When it comes to gaming, there is nothing that beats the PC Master Race. Allow me to explain. The level of customizability, as well as the raw power that a perfectly designed custom gaming rig can achieve, is something consoles can only dream of. That being said, even PC gaming is prone to certain loopholes and these loopholes can ruin one’s gaming experience. If you’re an ardent gamer or someone that keeps a keen eye on gaming forums, surely you must have heard about one the major troubles for any gamer – screen tearing. While there is a traditional solution to it in the form of V-Sync, newer technologies have brought on other solutions in the form of NVIDIA’s G-Sync and AMD’s FreeSync. Today, we’ll pit these two G-Sync vs FreeSync to see which one comes out on top. But first, let us throw some light on what the exactly the problem here is.
What is Screen Tearing?
If you’ve been gaming on a rig that doesn’t have a very powerful monitor, surely you must have come across this annoying phenomenon that’s screen tearing. Screen tearing is an effect that occurs on a video source where 2 or more frames of video are shown together in a single frame causing a torn effect. You see, as the GPUs become more and more powerful, they’ll want to push as many frames as they can in the shortest span. While this sounds great, if your monitor’s refresh rate is fixed at say 75Hz, even if the multiple frames for an animation are pushed, your monitor won’t be ready for it.
For instance, consider you’re playing a game on a GPU that is able to push 100 frames per second. That means that the monitor is updating itself 75 times per second, but the video card is updating the display 100 times per second which is 33% faster than the monitor. What happens is that in the time between screen updates, the video card has drawn one frame and a third of another one. That third of the next frame will overwrite the top third of the previous frame and then get drawn on the screen. The video card then finishes the last 2 thirds of that frame, and renders the next 2 thirds of the next frame and then the screen updates again.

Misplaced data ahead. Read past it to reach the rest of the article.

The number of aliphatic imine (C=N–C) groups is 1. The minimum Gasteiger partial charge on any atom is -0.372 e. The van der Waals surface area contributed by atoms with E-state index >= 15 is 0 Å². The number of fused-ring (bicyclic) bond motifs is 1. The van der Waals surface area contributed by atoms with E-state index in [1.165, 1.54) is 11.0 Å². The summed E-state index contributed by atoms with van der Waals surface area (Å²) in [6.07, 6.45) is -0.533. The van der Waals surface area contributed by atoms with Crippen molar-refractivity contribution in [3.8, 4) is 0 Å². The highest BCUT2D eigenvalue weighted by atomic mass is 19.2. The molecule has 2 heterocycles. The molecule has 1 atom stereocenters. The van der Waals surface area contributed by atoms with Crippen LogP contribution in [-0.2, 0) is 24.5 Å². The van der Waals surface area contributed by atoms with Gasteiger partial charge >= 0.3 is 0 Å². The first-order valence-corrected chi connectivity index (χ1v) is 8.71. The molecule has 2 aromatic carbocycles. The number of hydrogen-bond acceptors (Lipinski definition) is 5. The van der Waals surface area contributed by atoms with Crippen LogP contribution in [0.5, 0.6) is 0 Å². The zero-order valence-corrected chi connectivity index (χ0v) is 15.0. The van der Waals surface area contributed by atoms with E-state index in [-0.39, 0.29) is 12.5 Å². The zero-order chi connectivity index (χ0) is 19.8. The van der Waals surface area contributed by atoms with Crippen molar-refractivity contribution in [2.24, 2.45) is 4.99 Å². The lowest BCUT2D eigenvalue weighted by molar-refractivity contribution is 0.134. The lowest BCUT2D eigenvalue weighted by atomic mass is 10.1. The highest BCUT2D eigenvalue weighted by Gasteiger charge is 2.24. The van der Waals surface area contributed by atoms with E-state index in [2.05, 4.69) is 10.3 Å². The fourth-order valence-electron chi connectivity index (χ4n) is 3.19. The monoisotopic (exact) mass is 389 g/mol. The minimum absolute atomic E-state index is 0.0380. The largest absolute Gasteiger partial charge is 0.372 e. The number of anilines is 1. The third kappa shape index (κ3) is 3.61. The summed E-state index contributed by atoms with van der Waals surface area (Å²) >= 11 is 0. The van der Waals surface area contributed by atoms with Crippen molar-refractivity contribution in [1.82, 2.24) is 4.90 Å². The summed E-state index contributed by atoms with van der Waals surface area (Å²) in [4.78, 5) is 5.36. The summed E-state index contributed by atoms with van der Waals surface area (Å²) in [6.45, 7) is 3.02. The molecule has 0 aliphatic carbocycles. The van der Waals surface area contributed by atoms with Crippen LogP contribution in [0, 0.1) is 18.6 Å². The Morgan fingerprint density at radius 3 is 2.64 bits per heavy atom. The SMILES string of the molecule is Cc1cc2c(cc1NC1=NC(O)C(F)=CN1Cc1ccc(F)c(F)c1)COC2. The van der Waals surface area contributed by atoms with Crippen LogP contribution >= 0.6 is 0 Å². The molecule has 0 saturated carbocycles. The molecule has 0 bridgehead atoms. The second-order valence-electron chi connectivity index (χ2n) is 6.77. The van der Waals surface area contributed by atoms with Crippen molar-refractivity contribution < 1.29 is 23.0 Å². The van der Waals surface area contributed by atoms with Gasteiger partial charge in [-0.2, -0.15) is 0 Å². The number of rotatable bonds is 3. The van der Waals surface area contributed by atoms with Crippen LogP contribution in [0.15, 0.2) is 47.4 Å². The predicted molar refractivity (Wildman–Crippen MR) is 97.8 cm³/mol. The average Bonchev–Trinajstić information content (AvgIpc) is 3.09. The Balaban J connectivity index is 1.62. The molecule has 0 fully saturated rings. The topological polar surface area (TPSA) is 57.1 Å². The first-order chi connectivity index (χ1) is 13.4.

You will only see a portion of what’s happening: a part of the current frame and a part of the next frame(s). As a result, it looks as if the picture on your screen is split into multiple parts, thus disrupting the entire look of the game. Another reason that this might be taking place is when the GPU of the system is under pressure from large amounts of graphical processing or poor programming. When the GPU is under a lot of pressure, it will fail to keep the output video in sync causing the screen to tear.
V-Sync and The Need For An Alternative
For any gamer, screen tearing is an annoying occurrence. A perfectly-rendered title can totally be ruined by gross horizontal lines and frame stuttering. Developers soon realized this problem and brought out V-Sync. Vertical Sync or V-Sync aims to solve the screen tearing issue with the help of double-buffering.
Double-buffering is a technique that mitigates the tearing problem by providing the system with a frame buffer and a back buffer. Whenever the monitor grabs a frame to refresh with, it pulls it from the frame buffer. The video card draws new frames in the back buffer, then copies it to the frame buffer when it’s done. As per V-Sync’s predefined rules, the back buffer can’t copy to the frame buffer until right after the monitor refreshes. The back buffer is filled with a frame, the system waits, and after the refresh, the back buffer is copied to the frame buffer and a new frame is drawn in the back buffer, effectively capping your framerate at the refresh rate.